Merryn's Blog

The downside of quantitative easing

As it magics another £75bn into Britain's economy, the Bank of England would do well to remember the consequences of extreme money printing.

We try not to make too many forecasts at Moneyweek (it's just too hard). But one thing we have been pretty clear on is that, given that it is pretty much the only policy option left to governments, we expected to see more quantitative easing (QE) everywhere. That seems to be working out about right.

Today saw the promise of another £75bn-worth from the Bank of England. QE didn't work last time and it is hard to see how it will work to do much but push up asset prices this time either.

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But its re-introduction does at least give me the opportunity to quote for you some bits of a fabulous speech made by Adam Fergusson (author of When Money Dies, and an expert on the hyperinflation in Weimar Germany in the early 1920s) at M&G yesterday.

Given our present turmoil, he said, and the fact that it looks unlikely that the West will be able to escape its debts with growth, all policymakers would be wise to remember the consequences of extreme money printing.

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We think hyperinflation (as defined by prices rising by over 50% a month) is rare. But it isn't particularly rare at all. There were in fact 29 incidences of hyperinflation across the world in the 20th century. Relatively unusual, yes. Rare? No.

Here's Fergusson on the subject:

"Wilful inflation, printing money, QE, permitting or encouraging the currency to depreciate, is not just the unfair, covert tax Keynes said it was: it is the repudiation of debt. It crushes the powerless (creditors, bond holders, pensioners, professionals, non-unionised workers).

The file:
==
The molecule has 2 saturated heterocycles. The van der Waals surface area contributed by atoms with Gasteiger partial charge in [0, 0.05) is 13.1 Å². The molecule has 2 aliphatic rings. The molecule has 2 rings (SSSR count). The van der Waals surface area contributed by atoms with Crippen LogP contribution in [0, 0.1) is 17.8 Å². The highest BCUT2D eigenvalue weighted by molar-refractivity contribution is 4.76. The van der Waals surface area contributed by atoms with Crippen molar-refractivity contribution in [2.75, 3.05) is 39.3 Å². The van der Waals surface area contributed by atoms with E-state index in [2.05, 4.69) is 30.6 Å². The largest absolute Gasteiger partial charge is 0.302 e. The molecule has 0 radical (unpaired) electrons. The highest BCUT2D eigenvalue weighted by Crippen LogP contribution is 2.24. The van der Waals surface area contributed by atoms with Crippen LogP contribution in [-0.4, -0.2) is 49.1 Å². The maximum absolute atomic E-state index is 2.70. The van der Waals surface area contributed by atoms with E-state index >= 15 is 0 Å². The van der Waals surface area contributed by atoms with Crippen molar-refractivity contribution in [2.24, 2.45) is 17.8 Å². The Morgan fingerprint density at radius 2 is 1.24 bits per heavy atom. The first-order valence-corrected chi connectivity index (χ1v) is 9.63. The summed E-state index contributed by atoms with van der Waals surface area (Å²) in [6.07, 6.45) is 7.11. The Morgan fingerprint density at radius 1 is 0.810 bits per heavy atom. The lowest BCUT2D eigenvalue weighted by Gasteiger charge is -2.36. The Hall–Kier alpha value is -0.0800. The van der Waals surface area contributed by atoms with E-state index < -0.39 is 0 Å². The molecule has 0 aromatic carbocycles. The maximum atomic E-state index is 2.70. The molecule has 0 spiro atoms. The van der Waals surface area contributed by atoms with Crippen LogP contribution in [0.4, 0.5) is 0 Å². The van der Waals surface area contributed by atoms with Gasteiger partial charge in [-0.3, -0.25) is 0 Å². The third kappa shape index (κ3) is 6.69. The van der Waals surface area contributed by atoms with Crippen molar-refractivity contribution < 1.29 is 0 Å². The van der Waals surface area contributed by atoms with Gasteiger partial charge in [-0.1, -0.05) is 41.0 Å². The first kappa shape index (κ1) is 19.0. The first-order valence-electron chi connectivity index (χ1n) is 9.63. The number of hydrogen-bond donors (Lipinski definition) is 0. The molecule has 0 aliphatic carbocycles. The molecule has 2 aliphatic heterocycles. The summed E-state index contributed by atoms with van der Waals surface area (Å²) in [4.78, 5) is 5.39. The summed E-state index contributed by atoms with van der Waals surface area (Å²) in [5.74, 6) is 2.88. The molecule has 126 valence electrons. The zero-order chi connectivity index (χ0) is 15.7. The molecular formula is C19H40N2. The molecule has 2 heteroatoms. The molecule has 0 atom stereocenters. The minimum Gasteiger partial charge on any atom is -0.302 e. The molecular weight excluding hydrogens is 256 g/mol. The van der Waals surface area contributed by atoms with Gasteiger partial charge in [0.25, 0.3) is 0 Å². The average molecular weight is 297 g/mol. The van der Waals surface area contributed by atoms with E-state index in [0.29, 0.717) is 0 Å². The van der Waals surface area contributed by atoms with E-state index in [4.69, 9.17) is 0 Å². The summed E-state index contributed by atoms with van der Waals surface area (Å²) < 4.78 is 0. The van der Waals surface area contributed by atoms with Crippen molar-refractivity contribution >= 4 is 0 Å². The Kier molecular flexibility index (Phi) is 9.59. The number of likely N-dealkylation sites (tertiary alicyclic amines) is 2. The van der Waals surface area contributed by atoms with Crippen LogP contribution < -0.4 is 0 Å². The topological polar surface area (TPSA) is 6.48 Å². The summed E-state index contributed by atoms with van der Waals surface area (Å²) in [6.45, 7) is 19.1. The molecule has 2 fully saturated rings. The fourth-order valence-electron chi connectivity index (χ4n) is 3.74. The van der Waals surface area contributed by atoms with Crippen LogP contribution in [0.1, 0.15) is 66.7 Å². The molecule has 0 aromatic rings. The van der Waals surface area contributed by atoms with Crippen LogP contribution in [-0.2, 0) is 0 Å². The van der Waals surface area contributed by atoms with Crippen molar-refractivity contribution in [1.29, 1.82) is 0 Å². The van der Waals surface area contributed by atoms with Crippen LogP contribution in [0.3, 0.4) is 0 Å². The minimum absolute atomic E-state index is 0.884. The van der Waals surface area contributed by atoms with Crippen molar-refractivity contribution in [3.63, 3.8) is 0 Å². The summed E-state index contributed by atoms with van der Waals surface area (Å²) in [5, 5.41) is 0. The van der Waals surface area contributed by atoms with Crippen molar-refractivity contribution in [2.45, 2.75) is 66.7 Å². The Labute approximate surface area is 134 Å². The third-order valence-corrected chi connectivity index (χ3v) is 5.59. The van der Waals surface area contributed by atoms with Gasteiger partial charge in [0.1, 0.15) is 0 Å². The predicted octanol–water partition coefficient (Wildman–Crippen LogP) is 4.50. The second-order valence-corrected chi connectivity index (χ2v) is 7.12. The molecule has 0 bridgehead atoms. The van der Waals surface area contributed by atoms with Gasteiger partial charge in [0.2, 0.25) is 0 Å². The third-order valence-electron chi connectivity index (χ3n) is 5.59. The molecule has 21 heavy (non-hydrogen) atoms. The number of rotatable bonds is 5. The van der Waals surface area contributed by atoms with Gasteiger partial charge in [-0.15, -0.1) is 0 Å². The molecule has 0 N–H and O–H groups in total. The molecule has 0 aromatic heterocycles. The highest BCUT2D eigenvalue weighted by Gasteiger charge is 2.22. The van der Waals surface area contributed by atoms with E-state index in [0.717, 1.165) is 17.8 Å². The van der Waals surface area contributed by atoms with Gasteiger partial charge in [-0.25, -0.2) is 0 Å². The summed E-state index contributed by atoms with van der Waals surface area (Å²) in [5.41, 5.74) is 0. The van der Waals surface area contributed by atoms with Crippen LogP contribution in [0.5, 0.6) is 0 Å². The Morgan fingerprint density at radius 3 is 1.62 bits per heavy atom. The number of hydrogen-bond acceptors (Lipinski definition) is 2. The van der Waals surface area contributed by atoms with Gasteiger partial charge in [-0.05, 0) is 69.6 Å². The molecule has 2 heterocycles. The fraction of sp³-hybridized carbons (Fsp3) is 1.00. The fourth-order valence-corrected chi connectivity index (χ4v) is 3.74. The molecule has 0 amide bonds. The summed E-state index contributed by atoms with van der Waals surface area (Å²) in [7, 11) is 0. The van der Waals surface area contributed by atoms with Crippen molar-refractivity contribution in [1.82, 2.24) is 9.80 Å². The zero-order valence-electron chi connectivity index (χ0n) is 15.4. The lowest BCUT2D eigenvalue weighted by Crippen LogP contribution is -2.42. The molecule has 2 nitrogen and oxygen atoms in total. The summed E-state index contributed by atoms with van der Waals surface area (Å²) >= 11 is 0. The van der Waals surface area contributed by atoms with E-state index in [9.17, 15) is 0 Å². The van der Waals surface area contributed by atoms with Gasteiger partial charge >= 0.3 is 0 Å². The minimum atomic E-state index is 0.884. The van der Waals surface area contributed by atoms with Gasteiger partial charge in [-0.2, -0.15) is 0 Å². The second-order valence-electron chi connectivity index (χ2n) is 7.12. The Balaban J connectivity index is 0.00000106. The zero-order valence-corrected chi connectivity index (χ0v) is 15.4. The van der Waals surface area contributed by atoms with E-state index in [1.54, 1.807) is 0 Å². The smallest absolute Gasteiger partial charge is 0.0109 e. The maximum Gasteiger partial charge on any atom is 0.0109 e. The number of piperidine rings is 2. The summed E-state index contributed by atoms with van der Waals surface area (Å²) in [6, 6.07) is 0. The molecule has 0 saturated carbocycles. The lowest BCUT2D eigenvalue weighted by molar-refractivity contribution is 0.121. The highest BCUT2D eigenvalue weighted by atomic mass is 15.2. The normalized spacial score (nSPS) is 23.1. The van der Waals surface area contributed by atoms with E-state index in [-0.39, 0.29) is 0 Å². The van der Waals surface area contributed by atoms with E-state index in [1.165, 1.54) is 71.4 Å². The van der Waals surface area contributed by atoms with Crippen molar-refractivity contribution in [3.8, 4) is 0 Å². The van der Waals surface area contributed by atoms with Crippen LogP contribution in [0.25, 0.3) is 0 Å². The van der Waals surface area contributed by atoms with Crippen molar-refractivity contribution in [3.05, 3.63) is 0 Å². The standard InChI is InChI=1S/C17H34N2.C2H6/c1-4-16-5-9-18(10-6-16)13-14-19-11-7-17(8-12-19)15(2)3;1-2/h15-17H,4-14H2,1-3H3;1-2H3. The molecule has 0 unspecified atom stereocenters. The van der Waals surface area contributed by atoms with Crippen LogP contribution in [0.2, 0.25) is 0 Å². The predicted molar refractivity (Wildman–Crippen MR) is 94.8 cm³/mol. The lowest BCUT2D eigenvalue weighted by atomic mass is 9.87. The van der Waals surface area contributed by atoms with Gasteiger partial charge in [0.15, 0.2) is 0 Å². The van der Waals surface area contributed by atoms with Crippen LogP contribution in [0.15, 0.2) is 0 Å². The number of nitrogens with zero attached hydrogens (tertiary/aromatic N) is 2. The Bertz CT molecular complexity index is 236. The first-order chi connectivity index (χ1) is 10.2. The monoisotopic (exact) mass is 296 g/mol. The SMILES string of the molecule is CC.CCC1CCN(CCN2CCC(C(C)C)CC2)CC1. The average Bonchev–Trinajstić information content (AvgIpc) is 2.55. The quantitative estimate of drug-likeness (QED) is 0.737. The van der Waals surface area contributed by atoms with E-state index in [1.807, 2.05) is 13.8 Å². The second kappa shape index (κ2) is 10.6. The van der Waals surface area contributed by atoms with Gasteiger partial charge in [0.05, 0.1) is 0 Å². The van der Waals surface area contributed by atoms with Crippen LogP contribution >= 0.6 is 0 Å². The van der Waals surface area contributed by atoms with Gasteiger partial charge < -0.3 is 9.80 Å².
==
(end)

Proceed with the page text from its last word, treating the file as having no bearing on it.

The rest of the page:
"For an advanced economy, it may be the consequence of uncontrollable world shortages or commodity costs like oil - which people usually understand. But when it stems from public sector wage demands which a government has been unable or too cowardly to resist, or when it is embraced for other similar short-term political or economic purposes - to stimulate a stagnant private sector, to make exports more competitive - it is no less than robbery.

"And that applies as much to any central bank's inflation target (say of 2%) as to the headline inflation which so often brings negative real income to investors.

"It is the knowing dispossession of holders of capital, of those with income not linked to an index, and of a government's creditors at home or abroad.

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"It is the forcible expropriation of all guileless creditors who trusted its word, and the rewarding of all debtors whose obligations have been lightened."

Right now investors will no doubt just be relieved to see a nice rally in the markets. But along the way, it is worth remembering the downside to money printing.

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